16 Days: Safe Schools - Day 13
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7 Décembre 2012
As part of the 16 Days Safe Spaces campaign, WAGGGS is hosting an online debate to explore safe spaces in schools. Two Girl Guides have prepared a statement on the debate motion: ‘Violence is the biggest barrier to universal girls’ education.’
Check out the For and Against statements below and visit the Online Debate to cast your vote. Is violence the biggest barrier to girls’ education?
Violence is a major barrier to education for millions of girls across the world. Violence against girls takes many forms including rape, sexual harassment, and intimidation. It affects girls’ dignity as well as their right to education.
Education is one of the most effective means through which to protect and prevent girls from experiencing violence. But girls are victims of all the forms of violence that directly work against girl’s enrolment, participation, completion and achievement in their education. Additionally, girls still face violence within schools from teachers.
Violence in schools
Schools fail to protect the basic rights (including right to education) of girls in their school. It may happen on the way to school or within the school itself, and is done by teachers, parents or fellow students - all this causes an end to education for girls. Violence or fear to be violated is a reason for girls’ not attending schools.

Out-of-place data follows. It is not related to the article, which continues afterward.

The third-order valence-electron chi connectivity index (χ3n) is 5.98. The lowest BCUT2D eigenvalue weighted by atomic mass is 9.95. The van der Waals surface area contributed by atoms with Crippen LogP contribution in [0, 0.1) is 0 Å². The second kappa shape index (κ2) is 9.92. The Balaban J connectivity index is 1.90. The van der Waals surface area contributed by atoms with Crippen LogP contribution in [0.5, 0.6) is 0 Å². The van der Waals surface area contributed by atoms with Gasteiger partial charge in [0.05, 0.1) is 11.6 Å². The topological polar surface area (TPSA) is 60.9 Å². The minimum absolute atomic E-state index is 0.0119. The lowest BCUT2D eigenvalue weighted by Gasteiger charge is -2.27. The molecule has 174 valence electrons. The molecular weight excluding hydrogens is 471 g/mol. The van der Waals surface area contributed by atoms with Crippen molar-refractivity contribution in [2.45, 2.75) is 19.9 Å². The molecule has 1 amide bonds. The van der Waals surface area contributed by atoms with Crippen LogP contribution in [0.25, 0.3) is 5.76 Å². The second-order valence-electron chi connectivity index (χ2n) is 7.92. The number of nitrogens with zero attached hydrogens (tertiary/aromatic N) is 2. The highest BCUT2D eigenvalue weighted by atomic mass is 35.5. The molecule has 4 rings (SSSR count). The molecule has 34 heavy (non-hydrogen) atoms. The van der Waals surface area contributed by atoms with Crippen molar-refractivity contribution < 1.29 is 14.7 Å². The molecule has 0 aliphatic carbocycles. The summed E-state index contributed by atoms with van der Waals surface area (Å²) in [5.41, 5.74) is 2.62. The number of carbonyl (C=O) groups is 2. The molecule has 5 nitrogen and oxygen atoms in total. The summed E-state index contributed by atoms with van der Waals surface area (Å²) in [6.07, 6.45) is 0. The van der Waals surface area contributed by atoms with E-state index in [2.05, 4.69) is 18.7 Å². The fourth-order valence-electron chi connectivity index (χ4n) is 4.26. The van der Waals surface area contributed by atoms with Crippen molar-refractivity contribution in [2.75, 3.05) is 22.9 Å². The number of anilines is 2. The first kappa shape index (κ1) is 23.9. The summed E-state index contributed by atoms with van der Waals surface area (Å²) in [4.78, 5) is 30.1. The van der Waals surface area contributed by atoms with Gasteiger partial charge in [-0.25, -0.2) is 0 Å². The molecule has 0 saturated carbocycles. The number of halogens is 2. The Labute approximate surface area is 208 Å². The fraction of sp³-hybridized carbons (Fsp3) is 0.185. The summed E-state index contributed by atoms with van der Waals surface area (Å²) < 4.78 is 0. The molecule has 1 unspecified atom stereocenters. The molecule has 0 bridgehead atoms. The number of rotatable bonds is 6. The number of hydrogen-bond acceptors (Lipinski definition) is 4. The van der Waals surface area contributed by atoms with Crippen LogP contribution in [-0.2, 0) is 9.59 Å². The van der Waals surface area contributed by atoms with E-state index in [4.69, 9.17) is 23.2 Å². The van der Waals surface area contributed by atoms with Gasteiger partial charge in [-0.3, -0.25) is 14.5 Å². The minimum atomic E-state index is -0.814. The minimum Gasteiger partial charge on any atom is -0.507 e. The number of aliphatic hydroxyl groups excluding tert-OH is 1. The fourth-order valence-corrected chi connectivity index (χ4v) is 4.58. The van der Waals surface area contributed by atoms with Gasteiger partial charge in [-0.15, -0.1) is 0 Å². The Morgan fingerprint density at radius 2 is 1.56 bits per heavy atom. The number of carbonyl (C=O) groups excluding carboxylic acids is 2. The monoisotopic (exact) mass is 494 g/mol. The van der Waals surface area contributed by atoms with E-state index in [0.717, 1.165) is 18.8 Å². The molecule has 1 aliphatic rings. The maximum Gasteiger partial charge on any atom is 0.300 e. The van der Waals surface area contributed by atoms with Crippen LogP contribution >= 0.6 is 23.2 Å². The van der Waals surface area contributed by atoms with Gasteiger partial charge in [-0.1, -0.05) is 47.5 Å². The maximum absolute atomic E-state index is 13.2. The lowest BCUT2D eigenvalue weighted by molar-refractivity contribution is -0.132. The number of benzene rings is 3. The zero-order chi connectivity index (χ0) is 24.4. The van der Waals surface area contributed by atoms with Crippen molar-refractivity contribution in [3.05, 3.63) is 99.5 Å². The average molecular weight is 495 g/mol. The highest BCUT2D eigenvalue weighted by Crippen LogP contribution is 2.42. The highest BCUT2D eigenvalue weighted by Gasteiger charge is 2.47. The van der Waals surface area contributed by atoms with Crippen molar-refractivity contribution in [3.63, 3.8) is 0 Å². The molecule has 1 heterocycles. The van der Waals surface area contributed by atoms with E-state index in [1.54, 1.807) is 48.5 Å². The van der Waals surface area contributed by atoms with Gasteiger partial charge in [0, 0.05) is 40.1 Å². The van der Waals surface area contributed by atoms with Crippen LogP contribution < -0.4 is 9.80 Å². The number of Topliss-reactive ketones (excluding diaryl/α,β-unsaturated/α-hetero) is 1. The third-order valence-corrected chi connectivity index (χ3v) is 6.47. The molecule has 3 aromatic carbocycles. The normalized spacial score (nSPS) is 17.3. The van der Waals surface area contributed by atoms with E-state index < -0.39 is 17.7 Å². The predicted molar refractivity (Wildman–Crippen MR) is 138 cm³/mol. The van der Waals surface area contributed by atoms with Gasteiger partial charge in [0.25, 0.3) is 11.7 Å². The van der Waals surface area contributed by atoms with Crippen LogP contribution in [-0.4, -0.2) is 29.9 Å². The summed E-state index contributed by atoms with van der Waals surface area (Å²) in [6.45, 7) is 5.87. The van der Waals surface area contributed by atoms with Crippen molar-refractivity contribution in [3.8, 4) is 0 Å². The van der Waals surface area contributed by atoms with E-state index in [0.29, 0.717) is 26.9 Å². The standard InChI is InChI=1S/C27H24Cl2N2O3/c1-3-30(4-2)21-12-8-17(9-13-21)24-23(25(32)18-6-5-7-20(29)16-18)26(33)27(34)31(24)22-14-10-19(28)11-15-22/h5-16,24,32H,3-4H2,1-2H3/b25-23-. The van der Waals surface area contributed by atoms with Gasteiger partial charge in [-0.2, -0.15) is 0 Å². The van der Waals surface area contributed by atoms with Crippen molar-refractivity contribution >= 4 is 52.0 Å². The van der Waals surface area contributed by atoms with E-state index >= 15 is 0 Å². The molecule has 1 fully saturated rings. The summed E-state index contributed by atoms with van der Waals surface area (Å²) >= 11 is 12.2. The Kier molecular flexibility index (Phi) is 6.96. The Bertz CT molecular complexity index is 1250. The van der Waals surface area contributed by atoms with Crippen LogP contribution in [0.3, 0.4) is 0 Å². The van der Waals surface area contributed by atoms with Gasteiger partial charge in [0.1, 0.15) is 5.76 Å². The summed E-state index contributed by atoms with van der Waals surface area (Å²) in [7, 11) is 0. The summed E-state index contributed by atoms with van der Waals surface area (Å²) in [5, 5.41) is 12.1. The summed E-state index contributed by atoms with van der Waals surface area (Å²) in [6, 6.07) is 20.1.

Physical violence in schools, particularly bullying and corporal punishment, affects girls especially and may cause the end to their education.
If there is a long distance that children have to travel, parents are less likely to let their daughters make the journey because of the risk that they may experience violence.
Early & Forced Marriage and pregnancy
Forced marriage is another form of violence against girls which is a barrier to girls’ education and also harms their health. Girls are young and adolescent, their bodies are not capable to handle the stresses of pregnancy. Forced marriage has negative impacts on girls’ education as parents take girls out of school so that they get married.
Widespread sexual violence, as well as rape, may cause early pregnancy amongst primary and secondary school girls, causing the end to education for girls in many countries.
Gender Discrimination and access to education
Violence against girls and women in the society is also a barrier to girls’ education. In many cases, this violence, discrimination, and harmful traditional practices are keeping girls at home. In many families girls are treated as property, where they have no right and no equal access to education as the boy child in the same family, usually this violence have the same relationships with the society customs which doesn’t give the girls the right to the family property.
Parents still have a lack of understanding on education of girls, where they still have a mind of saying girls are there to be married and be domestic in her own house. They think also that girls are incapable. This is the big issue to the girls and their access to education, it is a psychological violence (sometimes girls underestimate themselves as a result).
Key to Development
As you know education is the major key to development. The millions of girls worldwide in developing countries who drop out of schools because of violence is a big challenge to the education of girl.